The Missouri Supreme Court has never squarely said how innocence claims from inmates sentenced to life in prison should be resolved. But trial judges keep inching closer to an answer.
On Aug. 14, a DeKalb County circuit judge found clear and convincing evidence that Ricky Kidd is innocent of the 1996 double murder for which he was convicted. Judge Daren L. Adkins ordered that Kidd be discharged unless the Jackson County Prosecutor’s Office opts within 30 days to retry him.
A day after the ruling, Kidd was released on bond from the Western Missouri Correctional Center in Cameron.
In a 107-page ruling, Adkins found that prosecutors failed to disclose exculpatory evidence that “would have changed the complexion of the whole trial.” He further found that all of the evidence now known about the case “more than establishes a reasonable probability that no reasonable juror would find Kidd guilty.”
Adkins added that “it would be difficult to imagine that the State could muster any evidence to prove Kidd’s guilt beyond a reasonable doubt based on the evidence now available.”
Jackson County Prosecutor Jean Peters Baker said in a statement immediately following the ruling that her office was reviewing its options.
“Our obligation here as with every case is to seek the truth,” she said. The Missouri Attorney General’s Office, which defended the conviction on appeal, hasn’t said if it intends to appeal.
“Ricky’s case highlights how difficult it is to correct an injustice,” Tricia Bushnell, director of the Midwest Innocence Project, said in a news release.
Kidd, along with a second man, Marcus Merrill, was convicted of the Feb. 6, 1996, shooting deaths of George Bryant and Oscar Bridges in Kansas City. Kidd had an alibi — at the time of the murders, Kidd and his girlfriend were filing an application for a gun transfer permit at the county sheriff’s office.
Although there was no physical evidence linking Kidd to the crime, a Jackson County jury convicted him based on witness identifications, and he was sentenced to life in prison without the possibility of parole for each murder.
Merrill has since testified in federal court that he did take part in the crime but that the other perpetrators were two men related to Kidd.
The two men were never charged. But Merrill’s public defender deposed them shortly before the trial. Although the prosecutor’s office attended those depositions, Adkins found that no one notified Kidd’s trial attorney that the depositions were occurring, and that she didn’t learn until years later that transcripts of those depositions existed.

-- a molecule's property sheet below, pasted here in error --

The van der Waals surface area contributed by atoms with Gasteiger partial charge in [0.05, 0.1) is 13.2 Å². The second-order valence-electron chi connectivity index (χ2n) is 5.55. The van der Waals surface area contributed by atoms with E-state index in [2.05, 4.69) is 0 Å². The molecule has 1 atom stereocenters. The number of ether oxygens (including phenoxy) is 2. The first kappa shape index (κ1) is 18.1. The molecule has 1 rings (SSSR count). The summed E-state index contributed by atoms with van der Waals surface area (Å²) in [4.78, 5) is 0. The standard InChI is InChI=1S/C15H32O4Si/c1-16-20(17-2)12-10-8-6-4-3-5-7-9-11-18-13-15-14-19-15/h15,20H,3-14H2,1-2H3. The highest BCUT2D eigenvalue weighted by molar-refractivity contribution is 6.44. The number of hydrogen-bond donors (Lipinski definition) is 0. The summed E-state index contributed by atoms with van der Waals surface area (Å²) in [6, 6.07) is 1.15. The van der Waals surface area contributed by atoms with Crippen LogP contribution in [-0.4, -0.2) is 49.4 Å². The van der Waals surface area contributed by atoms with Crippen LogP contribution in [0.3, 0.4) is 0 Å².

Adkins also found that Bryant’s daughter, then 4, identified Kidd as the killer only during a poorly conducted out-of-court interview, and that the man who witnessed the killings was unreliable, given his drug-dealing history with one of the victims and his inconsistent statements.
Adkins wrote that there was “direct and circumstantial evidence” identifying Merrill and the two alternative suspects as “the actual perpetrators of the crime,” .
Missouri law is clear that credible proof of a defendant’s innocence can provide a “gateway” for a court to consider claims that otherwise would be barred.
But the law is unsettled on whether a defendant can raise a “freestanding” claim of innocence that doesn’t depend on demonstrating constitutional violations at trial.
In a 2003 case, the Missouri Supreme Court ordered a new trial for death-row inmate Joseph Amrine after witnesses recanted the testimony that had implicated him in a prison murder. But the precedent in that case has never been applied to a non-capital case.
In 2016, the Court of Appeals Western District refused to extend that precedent to Rodney Lincoln, an inmate serving a life sentence, saying the Supreme Court first needed to recognize such a claim. The Supreme Court declined to review the Lincoln ruling.
However, last year the Supreme Court threw out the murder conviction of a southeastern Missouri man, David Robinson, after a special master appointed by the high court concluded there was no credible evidence to support the conviction.
The Supreme Court didn’t issue a binding opinion in the case, but in an order said Robinson’s innocence claim could be considered because of the constitutional violations that occurred during his trial.
Adkins wrote that the Western District’s earlier ruling was “incongruent with the Missouri Supreme Court’s actions” in the Robinson case.
“Surely the incarceration of a prisoner in the absence of any substantial or persuasive evidence of guilt is a fundamental miscarriage of justice,” he wrote.
The case is State ex rel. Kidd v. Korneman, 18DK-CC00017.